News Release

Elder Soares and Other Religious Leaders in Brazil Defend Religious Freedom

Rio de Janeiro is host to the first BYU cosponsored symposium on religious freedom in Brazil.

“May we celebrate together in this symposium our equality before God and the strength that comes from it in order to further strengthen coexistence, peace and respect for all,” remarked Elder Ulisses Soares of the Quorum of the Twelve Apostles. The Apostle of The Church of Jesus Christ of Latter-day Saints began Brigham Young University’s (BYU) first religious freedom symposium held in Rio de Janeiro on Wednesday evening.

The symposium is being held March 23–25 by BYU’s International Center for Law and Religion Studies at the J. Reuben Clark Law School in Provo, Utah, in partnership with the Brazilian Center for Studies in Law and Religion.

Over the next few days, the symposium will feature international speakers from Argentina, Chile, Spain, Italy, Portugal, the United Kingdom and Uruguay. Discussion topics include paths to peaceful coexistence, protection of liberty as a fundamental right, the importance of religious communities, the need for peace and reconciliation, Latin American religious perspectives, and religious freedom in the workplace.

“Religious freedom is the architecture of a healthy society,” said Elder Soares in his remarks. “It keeps the diverse parts in place, makes room for the expression of conscience and allows differences to contend without violence.”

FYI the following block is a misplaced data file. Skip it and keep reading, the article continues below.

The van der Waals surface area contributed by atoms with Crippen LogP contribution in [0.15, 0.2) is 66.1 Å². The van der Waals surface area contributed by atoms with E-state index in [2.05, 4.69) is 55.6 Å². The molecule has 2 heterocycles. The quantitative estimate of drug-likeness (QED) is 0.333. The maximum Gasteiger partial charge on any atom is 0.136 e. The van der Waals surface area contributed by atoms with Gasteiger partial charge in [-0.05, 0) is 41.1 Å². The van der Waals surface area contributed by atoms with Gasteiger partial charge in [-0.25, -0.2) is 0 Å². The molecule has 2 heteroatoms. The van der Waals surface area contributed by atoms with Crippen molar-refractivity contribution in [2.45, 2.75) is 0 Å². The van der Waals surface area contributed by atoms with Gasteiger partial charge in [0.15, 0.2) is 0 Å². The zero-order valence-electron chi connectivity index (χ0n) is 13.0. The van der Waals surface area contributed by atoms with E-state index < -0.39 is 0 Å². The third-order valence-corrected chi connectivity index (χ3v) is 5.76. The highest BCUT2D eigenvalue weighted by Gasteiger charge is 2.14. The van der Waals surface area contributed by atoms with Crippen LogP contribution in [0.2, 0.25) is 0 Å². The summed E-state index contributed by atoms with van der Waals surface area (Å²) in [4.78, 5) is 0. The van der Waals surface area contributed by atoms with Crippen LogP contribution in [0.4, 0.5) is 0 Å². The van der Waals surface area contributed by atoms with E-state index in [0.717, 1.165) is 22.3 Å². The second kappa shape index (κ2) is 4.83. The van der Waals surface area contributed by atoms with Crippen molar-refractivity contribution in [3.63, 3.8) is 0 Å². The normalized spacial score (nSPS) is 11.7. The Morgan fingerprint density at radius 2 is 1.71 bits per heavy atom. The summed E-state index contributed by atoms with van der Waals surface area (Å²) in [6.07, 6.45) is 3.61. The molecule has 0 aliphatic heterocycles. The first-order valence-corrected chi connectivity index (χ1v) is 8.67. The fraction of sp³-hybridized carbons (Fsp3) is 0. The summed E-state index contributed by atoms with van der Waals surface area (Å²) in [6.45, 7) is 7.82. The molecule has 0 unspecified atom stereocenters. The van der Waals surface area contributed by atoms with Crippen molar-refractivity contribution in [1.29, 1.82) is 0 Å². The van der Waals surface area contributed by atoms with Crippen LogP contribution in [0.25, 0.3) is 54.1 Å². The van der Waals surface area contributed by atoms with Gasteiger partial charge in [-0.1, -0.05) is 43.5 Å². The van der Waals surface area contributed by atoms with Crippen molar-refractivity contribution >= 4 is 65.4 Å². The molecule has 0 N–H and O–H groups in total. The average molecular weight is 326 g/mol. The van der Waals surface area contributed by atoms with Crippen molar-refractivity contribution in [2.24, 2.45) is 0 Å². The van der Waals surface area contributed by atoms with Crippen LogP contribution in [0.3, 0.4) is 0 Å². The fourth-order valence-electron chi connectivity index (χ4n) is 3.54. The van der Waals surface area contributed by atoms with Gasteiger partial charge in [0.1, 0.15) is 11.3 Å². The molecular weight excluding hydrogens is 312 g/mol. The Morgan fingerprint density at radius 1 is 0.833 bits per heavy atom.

According to the Apostle, the promotion of opposites also promotes truth. “Our minds seem to be trained to see opposites. We lock ideas and people into opposing corners without testing their compatibility, without trying their capability to adapt and grow. The prophet Joseph Smith said: ‘By providing contraries, the truth is made manifest.’”

Others speaking alongside Elder Soares included representatives from the Catholic, Muslim and Seventh-day Adventist faiths.

For Deacon Nelson Águia, secretary of the Religious Freedom Commission of the Archdiocese of Rio de Janeiro, tolerance and love are also fundamental to society, and intolerance is usually found within religion itself. “The intolerant knows texts by heart and recites quotations but does not act with love.” According to the Catholic representative, love is the great beginning to bring people closer to God.

The dialogue continued with the imam of the National Union of Islamic Entities, Mohamad Al Bukai. He highlighted an important principle of the holy book of Islam: “The Qur’an does not refer to or impose religion, but is about religious freedom. The construction must be moral, spiritual and mental,” he said.

Stanley Arco, president of the Seventh-day Adventist Church in South America, pointed out that “religious freedom exists to promote charity and protection of dignity” and that “we can all learn from each other.”

For Elder Soares' full speech, visit this link.

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